Cooling-off Rights to Property Transactions

27 March 2019 ,  Fanie Botes 738

COOLING-OFF RIGHTS TO PROPERTY TRANSACTIONS

By Fanie Botes

Director: Commercial – Millers Inc

A purchaser should be 100% sure that he or she wants the immovable property before signing any contract. As soon as the offer to purchase has been signed by both the purchaser and seller, it immediately becomes a legal and binding sale agreement. The question often asked by purchasers or consumers is whether goods can be returned after being purchased, and whether a contract can be cancelled after being entered into. The answer to this question is simple; yes. As a purchaser or consumer you have a right which allows for the cancellation of a contract or the return of goods within a certain period of time. This right is known as the cooling-off right.

In terms of section 16(3) of the Consumer Protection Act (the CPA) and section 29A of the Alienation of Land Act, the cooling-off period is only available in instances of direct marketing, which includes approaching a person either by mail, electronic communication or in person. The consumer has a period of five (5) business days from the date of the conclusion of the agreement or delivery of the goods purchased to cancel the agreement. Written notice must be given to the seller within 5 business days.

In respect of the above, the consumer can return the goods, cancel the entire contract without penalty, and receive a full refund as long as the goods are returned or the agreement is cancelled within 5 days from the date of the purchase. This is also applicable in respect of the purchase of immovable property.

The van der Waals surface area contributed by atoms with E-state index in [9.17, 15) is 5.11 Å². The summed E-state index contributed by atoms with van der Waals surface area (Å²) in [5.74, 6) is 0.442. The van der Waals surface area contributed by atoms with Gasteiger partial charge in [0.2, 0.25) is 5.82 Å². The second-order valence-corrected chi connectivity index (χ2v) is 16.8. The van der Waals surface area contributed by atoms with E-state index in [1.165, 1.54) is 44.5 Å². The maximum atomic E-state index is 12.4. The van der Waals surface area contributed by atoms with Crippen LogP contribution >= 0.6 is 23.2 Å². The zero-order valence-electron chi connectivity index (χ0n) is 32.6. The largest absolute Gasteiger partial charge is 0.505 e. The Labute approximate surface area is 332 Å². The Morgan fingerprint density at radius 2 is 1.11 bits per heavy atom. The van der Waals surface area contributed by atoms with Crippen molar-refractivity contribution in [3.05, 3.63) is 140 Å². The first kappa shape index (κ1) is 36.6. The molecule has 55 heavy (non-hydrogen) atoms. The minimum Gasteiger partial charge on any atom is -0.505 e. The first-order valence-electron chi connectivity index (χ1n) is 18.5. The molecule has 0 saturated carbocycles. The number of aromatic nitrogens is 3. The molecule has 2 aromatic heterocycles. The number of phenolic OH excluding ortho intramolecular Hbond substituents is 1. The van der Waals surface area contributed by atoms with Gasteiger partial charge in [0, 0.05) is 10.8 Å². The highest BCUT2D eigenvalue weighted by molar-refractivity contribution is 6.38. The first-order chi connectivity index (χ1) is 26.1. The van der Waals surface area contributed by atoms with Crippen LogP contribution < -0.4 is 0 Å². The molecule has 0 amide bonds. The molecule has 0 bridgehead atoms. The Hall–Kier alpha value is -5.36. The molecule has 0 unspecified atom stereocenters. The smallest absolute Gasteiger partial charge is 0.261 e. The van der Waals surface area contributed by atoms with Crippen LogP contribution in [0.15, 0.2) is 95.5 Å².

The Alienation of Land Act (the Act) makes provision for the cancellation of a sale agreement between the purchaser and seller within five (5) days of signature of the agreement. The date from which a purchaser may exercise the cooling-off right should be the date of conclusion of the sale agreement, and not the date of delivery i.e. the date of registration of the immovable property in the name of the purchaser.

Section 29A of the Act only allows for a cooling-off period in instances where the immovable property was bought in terms of direct marketing, and where the purchase price of immovable property or land is less than R250,000. It does not apply to residential properties sold for more than R250,000.

The seller will have ten (10) business days after the cancellation of the agreement by the purchaser to refund the purchaser of the purchase price in full or refund any monies paid by the purchaser. Every offer and/or sale agreement must state that the purchaser is entitled to revoke the offer or terminate the sale agreement.

The cooling-off period is only applicable if the purchaser is a natural person and the immovable property is bought for residential purposes. A purchaser of agricultural land does not enjoy a cooling-off right.

The cooling-off period will not apply where the purchase was at a public auction; the seller and purchaser have previously entered into a deed of alienation of the same land or a similar transaction for the same land; the purchaser has reserved the right to nominate or appoint another person to take over the rights and obligations of the agreement; and the purchaser purchased the land by the exercise of an option.

Other than the CPA and the Alienation of Land Act, section 121 of the National Credit Act also allows for a cooling-off period of 5 business days to terminate lease- or installment agreements.  

Conclusion:

It is important for purchasers of immovable property to know when the cooling-off period applies and also to know that it can only be used in certain instances. Many people can relate to the feeling of regret or despair after spending hard earned money. As a purchaser you should ensure that you conclude the sale agreement in a considered manner in order to avoid any obstacles associated with buyer’s remorse.

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